It has become something of a cliché to say it, but the only thing that seems to be predictable about North Korea is its unpredictability. But even by these standards, the sinking of the South Korean warship the Cheonan seems a surprising step. What do you think Pyongyang could have been hoping to achieve?
It’s an intriguing question. It’s hard to believe that it was a strategically well thought out manoeuvre, and it might have simply been some kind of overreaction or an accident. Certainly it would be more reassuring to believe that that was the case, rather than it being a deliberate act of hostility or aggression.
For me, it raises a broader point, which is that in the North Korean system of politics there’s a very small coterie of people responsible for managing the country’s external diplomacy, and to some extent they’re very sophisticated at brinkmanship – at raising and lowering the temperature to extract various concessions from the outside world to fend off pressure. That’s something that Kim Jong-il has been very adept at doing as part of his survival strategy for the country.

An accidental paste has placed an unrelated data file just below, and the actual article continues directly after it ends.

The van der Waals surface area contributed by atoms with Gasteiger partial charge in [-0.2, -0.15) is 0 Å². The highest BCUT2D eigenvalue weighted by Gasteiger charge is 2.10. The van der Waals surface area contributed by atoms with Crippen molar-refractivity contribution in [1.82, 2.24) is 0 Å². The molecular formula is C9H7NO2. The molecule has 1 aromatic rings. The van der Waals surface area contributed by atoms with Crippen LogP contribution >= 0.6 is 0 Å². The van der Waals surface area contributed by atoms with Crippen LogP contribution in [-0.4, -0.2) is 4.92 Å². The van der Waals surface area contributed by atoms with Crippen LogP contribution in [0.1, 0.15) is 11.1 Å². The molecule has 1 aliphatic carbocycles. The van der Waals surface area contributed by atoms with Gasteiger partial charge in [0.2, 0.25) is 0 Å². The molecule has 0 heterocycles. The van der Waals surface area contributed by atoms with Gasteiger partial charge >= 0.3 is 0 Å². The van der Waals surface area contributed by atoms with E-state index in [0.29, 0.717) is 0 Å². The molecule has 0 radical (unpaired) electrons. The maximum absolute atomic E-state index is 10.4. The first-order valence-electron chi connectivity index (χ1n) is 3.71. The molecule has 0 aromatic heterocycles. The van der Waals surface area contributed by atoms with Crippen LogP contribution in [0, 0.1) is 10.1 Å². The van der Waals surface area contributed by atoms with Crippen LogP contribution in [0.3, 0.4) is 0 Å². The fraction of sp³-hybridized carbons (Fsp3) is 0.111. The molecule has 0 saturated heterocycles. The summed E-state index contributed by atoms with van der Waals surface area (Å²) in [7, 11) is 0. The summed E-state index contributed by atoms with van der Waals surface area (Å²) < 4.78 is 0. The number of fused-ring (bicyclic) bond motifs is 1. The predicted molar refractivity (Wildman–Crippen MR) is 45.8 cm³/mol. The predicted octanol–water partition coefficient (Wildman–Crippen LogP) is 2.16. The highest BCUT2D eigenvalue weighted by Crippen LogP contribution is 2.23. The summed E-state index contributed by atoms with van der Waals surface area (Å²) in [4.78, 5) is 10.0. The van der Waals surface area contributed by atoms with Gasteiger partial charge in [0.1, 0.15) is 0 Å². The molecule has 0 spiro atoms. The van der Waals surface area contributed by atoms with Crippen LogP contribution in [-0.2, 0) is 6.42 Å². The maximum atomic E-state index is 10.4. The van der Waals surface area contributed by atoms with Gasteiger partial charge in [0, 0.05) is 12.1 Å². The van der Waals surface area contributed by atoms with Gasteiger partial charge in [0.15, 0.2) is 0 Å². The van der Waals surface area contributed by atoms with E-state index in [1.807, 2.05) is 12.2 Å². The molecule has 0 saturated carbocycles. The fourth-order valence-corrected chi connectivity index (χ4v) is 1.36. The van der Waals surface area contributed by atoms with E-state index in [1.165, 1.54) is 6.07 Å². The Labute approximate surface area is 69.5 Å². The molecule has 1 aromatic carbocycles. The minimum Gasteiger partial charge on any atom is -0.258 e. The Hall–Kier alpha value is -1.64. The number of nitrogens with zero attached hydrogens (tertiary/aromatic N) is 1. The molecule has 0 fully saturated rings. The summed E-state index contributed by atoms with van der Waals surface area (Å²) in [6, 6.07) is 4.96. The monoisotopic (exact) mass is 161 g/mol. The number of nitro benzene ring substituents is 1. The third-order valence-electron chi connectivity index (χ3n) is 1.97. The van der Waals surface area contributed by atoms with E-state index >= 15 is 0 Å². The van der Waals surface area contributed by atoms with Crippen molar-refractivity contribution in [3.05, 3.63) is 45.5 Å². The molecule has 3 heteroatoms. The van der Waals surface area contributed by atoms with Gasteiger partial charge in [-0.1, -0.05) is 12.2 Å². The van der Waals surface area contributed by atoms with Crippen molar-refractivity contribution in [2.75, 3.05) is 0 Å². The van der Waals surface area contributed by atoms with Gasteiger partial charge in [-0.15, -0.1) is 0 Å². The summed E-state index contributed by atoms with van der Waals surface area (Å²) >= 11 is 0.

But a question that has always lurked in the background is to what extent these manoeuvres are properly understood by the military high command. And if you now proceed to some sort of a succession scenario, as we will inevitably have to, the question then is will the people that succeed Kim Jong-il have the skill to play the traditional game of North Korean brinkmanship, or are they actually going to be people who feel themselves to be under the permanent existential threat from America and what they see as its puppet client state in the South?
Clearly whoever succeeds Kim Jong-il won’t have the same authority as he had or his father had. It’s much more likely you’ll have a more dispersed power structure in which the Korean People’s Army will have a greater say than they perhaps do now. So when we think about the future, we’ll have to assess how we take into account how North Korea under that kind of leadership might react to certain measures and how it might evaluate threats. And I think it generally makes for a much more dangerous and volatile situation.